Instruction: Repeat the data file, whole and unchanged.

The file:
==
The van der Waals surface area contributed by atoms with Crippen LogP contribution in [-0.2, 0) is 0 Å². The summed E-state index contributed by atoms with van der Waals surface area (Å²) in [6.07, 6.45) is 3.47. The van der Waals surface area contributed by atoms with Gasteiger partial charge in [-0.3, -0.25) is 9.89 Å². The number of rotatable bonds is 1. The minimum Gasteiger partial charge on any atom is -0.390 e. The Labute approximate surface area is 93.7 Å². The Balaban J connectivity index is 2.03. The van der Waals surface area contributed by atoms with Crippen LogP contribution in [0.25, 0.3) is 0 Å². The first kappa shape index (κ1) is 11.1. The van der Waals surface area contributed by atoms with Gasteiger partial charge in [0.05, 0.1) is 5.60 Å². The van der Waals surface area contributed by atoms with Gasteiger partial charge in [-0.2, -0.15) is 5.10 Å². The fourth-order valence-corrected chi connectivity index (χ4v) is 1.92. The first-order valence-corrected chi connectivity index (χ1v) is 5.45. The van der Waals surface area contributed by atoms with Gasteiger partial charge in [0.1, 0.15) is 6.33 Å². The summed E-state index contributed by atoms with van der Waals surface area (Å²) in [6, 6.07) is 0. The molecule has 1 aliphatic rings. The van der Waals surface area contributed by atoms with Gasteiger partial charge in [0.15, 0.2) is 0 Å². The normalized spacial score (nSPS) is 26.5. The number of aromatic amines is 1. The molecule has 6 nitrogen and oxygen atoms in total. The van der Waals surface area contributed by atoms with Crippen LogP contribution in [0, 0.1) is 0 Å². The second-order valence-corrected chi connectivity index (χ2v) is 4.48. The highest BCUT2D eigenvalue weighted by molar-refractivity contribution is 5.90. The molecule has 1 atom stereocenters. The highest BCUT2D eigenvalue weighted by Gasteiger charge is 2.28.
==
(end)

The van der Waals surface area contributed by atoms with Crippen LogP contribution in [-0.2, 0) is 0 Å². The summed E-state index contributed by atoms with van der Waals surface area (Å²) in [6.07, 6.45) is 3.47. The van der Waals surface area contributed by atoms with Gasteiger partial charge in [-0.3, -0.25) is 9.89 Å². The number of rotatable bonds is 1. The minimum Gasteiger partial charge on any atom is -0.390 e. The Labute approximate surface area is 93.7 Å². The Balaban J connectivity index is 2.03. The van der Waals surface area contributed by atoms with Crippen LogP contribution in [0.25, 0.3) is 0 Å². The first kappa shape index (κ1) is 11.1. The van der Waals surface area contributed by atoms with Gasteiger partial charge in [0.05, 0.1) is 5.60 Å². The van der Waals surface area contributed by atoms with Gasteiger partial charge in [-0.2, -0.15) is 5.10 Å². The fourth-order valence-corrected chi connectivity index (χ4v) is 1.92. The first-order valence-corrected chi connectivity index (χ1v) is 5.45. The van der Waals surface area contributed by atoms with Gasteiger partial charge in [0.1, 0.15) is 6.33 Å². The summed E-state index contributed by atoms with van der Waals surface area (Å²) in [6, 6.07) is 0. The molecule has 1 aliphatic rings. The van der Waals surface area contributed by atoms with Gasteiger partial charge in [0.15, 0.2) is 0 Å². The normalized spacial score (nSPS) is 26.5. The number of aromatic amines is 1. The molecule has 6 nitrogen and oxygen atoms in total. The van der Waals surface area contributed by atoms with Crippen LogP contribution in [0, 0.1) is 0 Å². The second-order valence-corrected chi connectivity index (χ2v) is 4.48. The highest BCUT2D eigenvalue weighted by molar-refractivity contribution is 5.90. The molecule has 1 atom stereocenters. The highest BCUT2D eigenvalue weighted by Gasteiger charge is 2.28.